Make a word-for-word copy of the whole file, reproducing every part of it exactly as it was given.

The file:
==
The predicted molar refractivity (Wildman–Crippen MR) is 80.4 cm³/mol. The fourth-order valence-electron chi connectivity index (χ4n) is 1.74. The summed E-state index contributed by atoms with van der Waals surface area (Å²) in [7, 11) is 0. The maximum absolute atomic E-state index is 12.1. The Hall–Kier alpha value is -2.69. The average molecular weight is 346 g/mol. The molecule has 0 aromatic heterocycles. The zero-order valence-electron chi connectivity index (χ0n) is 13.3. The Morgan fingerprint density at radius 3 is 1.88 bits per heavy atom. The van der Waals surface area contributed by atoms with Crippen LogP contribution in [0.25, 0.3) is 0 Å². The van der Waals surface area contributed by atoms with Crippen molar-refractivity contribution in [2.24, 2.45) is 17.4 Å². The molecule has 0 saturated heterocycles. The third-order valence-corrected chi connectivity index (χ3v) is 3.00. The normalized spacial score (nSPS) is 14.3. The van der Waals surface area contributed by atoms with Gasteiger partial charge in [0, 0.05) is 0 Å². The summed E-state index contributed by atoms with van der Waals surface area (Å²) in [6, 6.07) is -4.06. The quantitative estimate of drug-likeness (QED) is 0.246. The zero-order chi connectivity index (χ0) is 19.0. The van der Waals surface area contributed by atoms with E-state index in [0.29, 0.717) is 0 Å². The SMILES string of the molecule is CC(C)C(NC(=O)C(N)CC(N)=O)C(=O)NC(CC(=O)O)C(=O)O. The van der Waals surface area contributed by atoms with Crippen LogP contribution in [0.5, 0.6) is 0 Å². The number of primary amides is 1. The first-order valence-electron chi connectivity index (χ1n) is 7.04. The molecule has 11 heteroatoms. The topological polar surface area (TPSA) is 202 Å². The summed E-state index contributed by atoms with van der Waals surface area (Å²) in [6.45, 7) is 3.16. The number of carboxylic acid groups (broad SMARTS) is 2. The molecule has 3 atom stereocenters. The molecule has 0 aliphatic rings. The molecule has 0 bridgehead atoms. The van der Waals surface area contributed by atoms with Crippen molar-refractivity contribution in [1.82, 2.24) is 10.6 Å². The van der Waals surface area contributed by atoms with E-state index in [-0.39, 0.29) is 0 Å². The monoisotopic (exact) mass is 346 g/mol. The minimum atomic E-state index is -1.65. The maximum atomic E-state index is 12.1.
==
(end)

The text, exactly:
The predicted molar refractivity (Wildman–Crippen MR) is 80.4 cm³/mol. The fourth-order valence-electron chi connectivity index (χ4n) is 1.74. The summed E-state index contributed by atoms with van der Waals surface area (Å²) in [7, 11) is 0. The maximum absolute atomic E-state index is 12.1. The Hall–Kier alpha value is -2.69. The average molecular weight is 346 g/mol. The molecule has 0 aromatic heterocycles. The zero-order valence-electron chi connectivity index (χ0n) is 13.3. The Morgan fingerprint density at radius 3 is 1.88 bits per heavy atom. The van der Waals surface area contributed by atoms with Crippen LogP contribution in [0.25, 0.3) is 0 Å². The van der Waals surface area contributed by atoms with Crippen molar-refractivity contribution in [2.24, 2.45) is 17.4 Å². The molecule has 0 saturated heterocycles. The third-order valence-corrected chi connectivity index (χ3v) is 3.00. The normalized spacial score (nSPS) is 14.3. The van der Waals surface area contributed by atoms with Gasteiger partial charge in [0, 0.05) is 0 Å². The summed E-state index contributed by atoms with van der Waals surface area (Å²) in [6, 6.07) is -4.06. The quantitative estimate of drug-likeness (QED) is 0.246. The zero-order chi connectivity index (χ0) is 19.0. The van der Waals surface area contributed by atoms with E-state index in [0.29, 0.717) is 0 Å². The SMILES string of the molecule is CC(C)C(NC(=O)C(N)CC(N)=O)C(=O)NC(CC(=O)O)C(=O)O. The van der Waals surface area contributed by atoms with Crippen LogP contribution in [0.5, 0.6) is 0 Å². The number of primary amides is 1. The first-order valence-electron chi connectivity index (χ1n) is 7.04. The molecule has 11 heteroatoms. The topological polar surface area (TPSA) is 202 Å². The summed E-state index contributed by atoms with van der Waals surface area (Å²) in [6.45, 7) is 3.16. The number of carboxylic acid groups (broad SMARTS) is 2. The molecule has 3 atom stereocenters. The molecule has 0 aliphatic rings. The molecule has 0 bridgehead atoms. The van der Waals surface area contributed by atoms with Crippen molar-refractivity contribution in [1.82, 2.24) is 10.6 Å². The van der Waals surface area contributed by atoms with E-state index in [-0.39, 0.29) is 0 Å². The monoisotopic (exact) mass is 346 g/mol. The minimum atomic E-state index is -1.65. The maximum atomic E-state index is 12.1.